Burkina security forces accused of killing 31 unarmed civilians: rights group

OUAGADOUGOU (Reuters) – International advocacy group Human Rights Watch (HRW) said on Monday that it believed security forces in Burkina Faso had summarily executed 31 unarmed detainees earlier this month during operations against Islamist militants.

The bullet-riddled bodies of the men from the Fulani ethnic group were discovered in the northern town of Djibo on April 9, shortly after they had been arrested by security forces and taken away in a convoy, 17 witnesses and people with knowledge of the situation told HRW.

A government spokesman did not respond to repeated requests from Reuters for comment about the incident, including questions on Monday about HRW’s report.

The day after the incident, a researcher from Amnesty International tweeted that, according to multiple witnesses, security forces had executed 29 men in Djibo.

The government is struggling to contain jihadist groups in northern Burkina Faso who have stoked ethnic conflict by closely associating themselves with Fulani herders. As a result, Fulani civilians have borne the brunt of reprisals by soldiers and vigilantes, rights groups say.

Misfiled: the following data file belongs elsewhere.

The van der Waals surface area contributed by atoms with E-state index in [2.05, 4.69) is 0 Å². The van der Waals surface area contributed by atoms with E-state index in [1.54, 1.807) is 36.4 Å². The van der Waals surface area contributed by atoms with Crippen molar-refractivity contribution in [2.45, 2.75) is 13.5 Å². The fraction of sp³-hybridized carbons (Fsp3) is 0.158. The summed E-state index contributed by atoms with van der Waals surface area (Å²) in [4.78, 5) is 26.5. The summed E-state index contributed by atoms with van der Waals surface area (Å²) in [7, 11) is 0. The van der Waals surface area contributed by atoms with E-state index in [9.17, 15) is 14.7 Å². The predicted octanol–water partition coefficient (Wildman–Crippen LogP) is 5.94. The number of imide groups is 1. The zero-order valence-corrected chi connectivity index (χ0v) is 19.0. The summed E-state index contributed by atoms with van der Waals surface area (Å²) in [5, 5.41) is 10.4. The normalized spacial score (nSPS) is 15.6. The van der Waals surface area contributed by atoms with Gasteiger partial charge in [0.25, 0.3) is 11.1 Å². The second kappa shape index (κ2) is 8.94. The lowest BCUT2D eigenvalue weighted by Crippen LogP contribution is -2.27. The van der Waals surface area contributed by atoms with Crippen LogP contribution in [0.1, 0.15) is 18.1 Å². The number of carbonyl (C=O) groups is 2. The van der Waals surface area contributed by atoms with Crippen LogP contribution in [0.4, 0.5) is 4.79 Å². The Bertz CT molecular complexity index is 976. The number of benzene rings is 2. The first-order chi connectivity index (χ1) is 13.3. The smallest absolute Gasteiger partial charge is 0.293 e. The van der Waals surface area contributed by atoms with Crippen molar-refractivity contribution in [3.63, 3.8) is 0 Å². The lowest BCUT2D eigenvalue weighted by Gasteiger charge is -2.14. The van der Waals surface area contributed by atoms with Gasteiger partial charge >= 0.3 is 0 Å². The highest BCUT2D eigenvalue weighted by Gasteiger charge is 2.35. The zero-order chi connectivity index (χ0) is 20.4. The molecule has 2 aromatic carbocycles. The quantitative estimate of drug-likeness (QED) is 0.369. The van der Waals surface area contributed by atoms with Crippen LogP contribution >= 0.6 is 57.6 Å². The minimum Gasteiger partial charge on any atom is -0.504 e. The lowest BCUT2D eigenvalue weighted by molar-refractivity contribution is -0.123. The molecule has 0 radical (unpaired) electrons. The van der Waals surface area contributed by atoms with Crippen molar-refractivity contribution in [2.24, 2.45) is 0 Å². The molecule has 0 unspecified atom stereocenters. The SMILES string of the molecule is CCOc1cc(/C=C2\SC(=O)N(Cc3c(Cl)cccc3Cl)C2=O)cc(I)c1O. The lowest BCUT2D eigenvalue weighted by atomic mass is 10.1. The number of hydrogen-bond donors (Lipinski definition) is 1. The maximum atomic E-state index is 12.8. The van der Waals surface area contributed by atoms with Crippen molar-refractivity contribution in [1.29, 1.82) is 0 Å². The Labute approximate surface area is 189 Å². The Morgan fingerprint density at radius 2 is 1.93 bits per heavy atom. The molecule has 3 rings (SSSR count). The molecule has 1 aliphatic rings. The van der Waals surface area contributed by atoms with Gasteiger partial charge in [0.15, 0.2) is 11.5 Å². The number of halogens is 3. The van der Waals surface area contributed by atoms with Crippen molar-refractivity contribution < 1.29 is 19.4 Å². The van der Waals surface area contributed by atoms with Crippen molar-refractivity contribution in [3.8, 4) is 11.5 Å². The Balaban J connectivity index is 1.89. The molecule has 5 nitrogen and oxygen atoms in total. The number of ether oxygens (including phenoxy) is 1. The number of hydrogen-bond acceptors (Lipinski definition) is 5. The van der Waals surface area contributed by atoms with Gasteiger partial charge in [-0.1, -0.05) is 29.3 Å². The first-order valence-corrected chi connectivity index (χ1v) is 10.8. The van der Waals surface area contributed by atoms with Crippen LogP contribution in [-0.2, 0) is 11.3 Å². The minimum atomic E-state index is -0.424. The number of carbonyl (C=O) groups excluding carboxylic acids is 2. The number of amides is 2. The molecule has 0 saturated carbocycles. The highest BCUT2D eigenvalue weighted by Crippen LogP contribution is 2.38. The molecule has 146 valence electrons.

Since 2017, armed Islamist groups, some with ties to al Qaeda and Islamic State, have killed more than 300 civilians in Burkina Faso, while the government has killed several hundred men for their alleged support of these groups, according to HRW.

Burkinabe officials have promised to investigate such allegations in the past but rights group say the government has not done enough to hold perpetrators accountable.

“The Burkinabe security forces apparently executed 31 men in a brutal mockery of a counter-terrorism operation that may amount to a war crime and could fuel further atrocities,” said Corinne Dufka, HRW’s director for the conflict-hit Sahel region in West Africa.

“The government should stop the abuse, fully investigate this terrible incident, and commit to a rights-respecting counterterrorism strategy,” Dufka said in the report.

Last year was Burkina Faso’s deadliest in recent memory, and the violence has continued unabated this year. Two attacks in northern regions in January killed 36 and 39 people, respectively, while at least 43 people were killed in raids on northern villages by unidentified assailants in March.

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